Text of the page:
Mollete is term that is used to refer to certain kinds of breads in the Spanish and Mexican cuisines. The Spanish mollete is a bread roll, while the Mexican version is a bolillos based dish. Originating from Andalusia in Spain, this dish is made with bread rolls, known as ‘molletes’, which are sliced and toasted with olive oil and garlic and at times spread with lard, which is ‘manteca colora’ a red paprika based paste that has been spiced with herbs and spices. Traditionally, the mollete recipe is a popular breakfast recipe in the Antequera, Malaga region of Spain. With other cultural influences there are variations to the traditional recipe of Mollete.
History of Mollete Recipe
Mollete has its roots in the Spanish cuisine, in the Andalusian region of Southern Spain to be more specific. This toasted bread dish has been part of this region for some time, though there is no documented evidence to the exact time of its origin. Eaten at breakfast, the mollete recipe is part of almost every Andalusian and now Mexican household. Being highly nutritious, this toasted bread comes with different toppings that range from savory to sweet.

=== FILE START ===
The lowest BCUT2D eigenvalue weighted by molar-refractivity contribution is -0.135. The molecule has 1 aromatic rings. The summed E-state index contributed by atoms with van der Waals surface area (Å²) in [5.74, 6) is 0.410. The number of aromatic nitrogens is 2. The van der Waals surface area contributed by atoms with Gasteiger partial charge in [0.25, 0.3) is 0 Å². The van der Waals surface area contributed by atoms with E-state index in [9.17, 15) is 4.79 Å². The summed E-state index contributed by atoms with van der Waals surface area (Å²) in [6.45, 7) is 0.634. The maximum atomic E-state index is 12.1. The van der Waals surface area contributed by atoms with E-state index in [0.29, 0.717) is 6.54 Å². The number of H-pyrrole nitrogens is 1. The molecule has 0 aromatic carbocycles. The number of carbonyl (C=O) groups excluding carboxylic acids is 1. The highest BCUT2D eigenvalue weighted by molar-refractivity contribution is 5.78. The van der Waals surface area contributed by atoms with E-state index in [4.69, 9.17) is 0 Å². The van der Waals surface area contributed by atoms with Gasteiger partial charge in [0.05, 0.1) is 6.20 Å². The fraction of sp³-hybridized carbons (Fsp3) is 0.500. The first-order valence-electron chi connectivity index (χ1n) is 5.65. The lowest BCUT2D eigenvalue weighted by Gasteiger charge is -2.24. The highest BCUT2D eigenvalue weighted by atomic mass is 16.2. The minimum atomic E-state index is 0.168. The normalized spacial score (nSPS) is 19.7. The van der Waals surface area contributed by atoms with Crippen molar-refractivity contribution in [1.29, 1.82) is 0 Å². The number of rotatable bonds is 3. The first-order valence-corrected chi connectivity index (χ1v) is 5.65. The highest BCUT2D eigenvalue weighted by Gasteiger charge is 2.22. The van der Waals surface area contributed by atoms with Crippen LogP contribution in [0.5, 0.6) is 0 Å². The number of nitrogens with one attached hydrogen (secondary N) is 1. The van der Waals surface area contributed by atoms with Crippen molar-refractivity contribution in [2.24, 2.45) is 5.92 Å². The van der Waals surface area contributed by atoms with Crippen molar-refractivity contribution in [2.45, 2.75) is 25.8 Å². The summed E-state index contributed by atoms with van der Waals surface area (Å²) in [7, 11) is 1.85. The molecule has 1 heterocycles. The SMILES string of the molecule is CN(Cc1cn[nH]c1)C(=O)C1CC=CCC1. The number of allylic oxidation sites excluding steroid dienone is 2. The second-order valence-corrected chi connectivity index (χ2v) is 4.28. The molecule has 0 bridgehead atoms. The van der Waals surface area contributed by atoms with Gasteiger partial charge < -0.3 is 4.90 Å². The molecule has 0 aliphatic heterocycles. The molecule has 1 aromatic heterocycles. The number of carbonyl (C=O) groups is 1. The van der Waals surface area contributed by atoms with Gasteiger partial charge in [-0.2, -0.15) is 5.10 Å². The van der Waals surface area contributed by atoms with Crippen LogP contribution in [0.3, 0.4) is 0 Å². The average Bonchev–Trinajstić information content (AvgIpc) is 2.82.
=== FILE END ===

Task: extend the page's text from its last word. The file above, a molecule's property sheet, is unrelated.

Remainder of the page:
Preparation of Molletes
Mollete is prepared with the ‘white mollete bread’ in the Andalusian region of Spain. The bread is sliced into two and toasted with olive oil and a little garlic. At times, red lard, also known as Manteca colora, is applied on the toasted bread. Though a Spanish breakfast dish, this is also popular in Mexico where it is made with bolillos that are sliced lengthwise and spread with a good amount of frijoles, which need to be sweet rather than bitter or heavy. The molletes are then topped with Chihuahua cheese a popular cheese of Mexico and the bread is grilled in an oven till the cheese melts. Salsa or pico de gallo are generally served with Mollete.
Variations of Mollete Recipe
Mollete is also made sweet, wherein butter is spread over bolillo and sprinkled with honey or sugar on top. This is then broiled till the bread is crisp.
Other molletes toppings such as bacon, ham, chorizo, and mushrooms are also popular with many people.
Another variation to the Mollete is the one which is made a topping of refried beans, shredded quaso blanco cheese and salsa or even chile sauce. The bolillos are then grilled till the cheese melts and they are served crisp and hot.